The Blessings of Liberty Print
By Brad Miner   
Thursday, 28 November 2013

Every fourth Thursday in November, We the People gather with family and friends to celebrate Thanksgiving. Of course, there are in this New Colossus some for whom the day is an affront: a few of “your tired, your poor,/Your huddled masses yearning to breathe free,/The wretched refuse” from wherever – but not like earlier immigrants. Now some are huddled off in the proverbial corner: folks for whom liberty is just a Statue. For multiculturalists it must be a sour day, because Thanksgiving is all about e pluribus unum; about one free people unified despite their grievances.

Even the people who would strike “under God” from the Pledge or remove “in God we trust” from our currency pretty much leave Turkey Day alone, because it’s our great secular holiday.

To be sure, prayers are often a big part of the Big Meal. My Presbyterian grandfather’s unvarying prayer was, “For that which we are about to receive, may we be truly grateful,” to which my thoroughly irreligious parents would give a hearty “Amen!”

The greatest NFL Thanksgiving Day game I ever watched was the Lions against the previously unbeaten Packers in 1962. The Lion’s original Fearsome Foursome (Alex Karras, Roger Brown, Sam Williams, and Darris McCord) swarmed all over Bart Starr (like ducks on a June bug, as Captain Butler would say), sacking the Packers’ QB eleven times, six by Brown alone.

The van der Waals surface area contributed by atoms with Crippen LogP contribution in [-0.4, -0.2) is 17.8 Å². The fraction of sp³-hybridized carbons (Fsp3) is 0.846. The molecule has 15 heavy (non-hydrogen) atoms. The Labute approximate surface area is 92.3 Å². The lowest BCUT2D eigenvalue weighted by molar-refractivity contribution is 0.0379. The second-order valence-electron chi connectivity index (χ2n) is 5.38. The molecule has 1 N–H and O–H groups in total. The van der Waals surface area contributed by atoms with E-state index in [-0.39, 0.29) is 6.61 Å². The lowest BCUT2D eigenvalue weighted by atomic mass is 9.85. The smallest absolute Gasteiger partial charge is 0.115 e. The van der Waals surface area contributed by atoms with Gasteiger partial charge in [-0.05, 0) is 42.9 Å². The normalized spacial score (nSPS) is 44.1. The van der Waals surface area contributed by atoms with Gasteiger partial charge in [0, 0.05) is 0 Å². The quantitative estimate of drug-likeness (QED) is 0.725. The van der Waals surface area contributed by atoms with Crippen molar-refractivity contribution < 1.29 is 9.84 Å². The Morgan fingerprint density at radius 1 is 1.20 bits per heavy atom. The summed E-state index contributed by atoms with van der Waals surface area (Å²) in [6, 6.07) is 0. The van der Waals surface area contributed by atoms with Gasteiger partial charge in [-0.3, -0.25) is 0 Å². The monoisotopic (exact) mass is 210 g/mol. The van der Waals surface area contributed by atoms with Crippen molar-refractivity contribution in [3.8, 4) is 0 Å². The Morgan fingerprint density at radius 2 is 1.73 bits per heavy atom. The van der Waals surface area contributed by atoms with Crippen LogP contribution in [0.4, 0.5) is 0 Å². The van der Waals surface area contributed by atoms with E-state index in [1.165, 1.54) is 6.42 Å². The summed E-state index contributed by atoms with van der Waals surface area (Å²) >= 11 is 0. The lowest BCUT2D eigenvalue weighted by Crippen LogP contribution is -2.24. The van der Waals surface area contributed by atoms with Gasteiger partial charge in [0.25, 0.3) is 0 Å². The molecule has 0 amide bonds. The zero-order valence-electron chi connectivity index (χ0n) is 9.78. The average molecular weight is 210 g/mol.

Grandma Earnhart had trouble getting the men to the table that day!

The prayer Grandpa said wasn’t burdensome to anybody. Even for my professor father, there was an appeal in giving thanks to something or someone outside ourselves. Dad had no great concern for what or who that might be (tradition, probably), but he thought it wholly insufficient that we would revel in our own private good fortune; to believe that there wasn’t at a minimum an shared inheritance to celebrate.

And then came that next Thanksgiving, fifty years ago today, which was our most somber (President Kennedy having been gunned down the Friday before). My grandfather said grace as usual, but then the Professor raised his goblet of ice water and proposed a toast:

“To liberty,” he said.

And that was the right note. Had I not been a button-downed teenager, I might have begun singing “My Country, ‘Tis of Thee,” which we’d sung often in elementary school, although memorizing only the first verse.
My country, ‘tis of thee,
Sweet land of liberty,
Of thee I sing;
Land where my fathers died,
Land of the pilgrims’ pride,
From ev’ry mountainside
Let freedom ring! 


Civic tradition: President Kennedy pardons a turkey, November 20, 1963
 
Had we sung down to verse four in this, America’s post-colonial parody of Britain’s anthem, we’d have come to a profounder acknowledgement of gratitude:
Our fathers’ God to Thee,
Author of liberty,
To Thee we sing.
Long may our land be bright,
With freedom’s holy light,
Protect us by Thy might,
Great God our King
.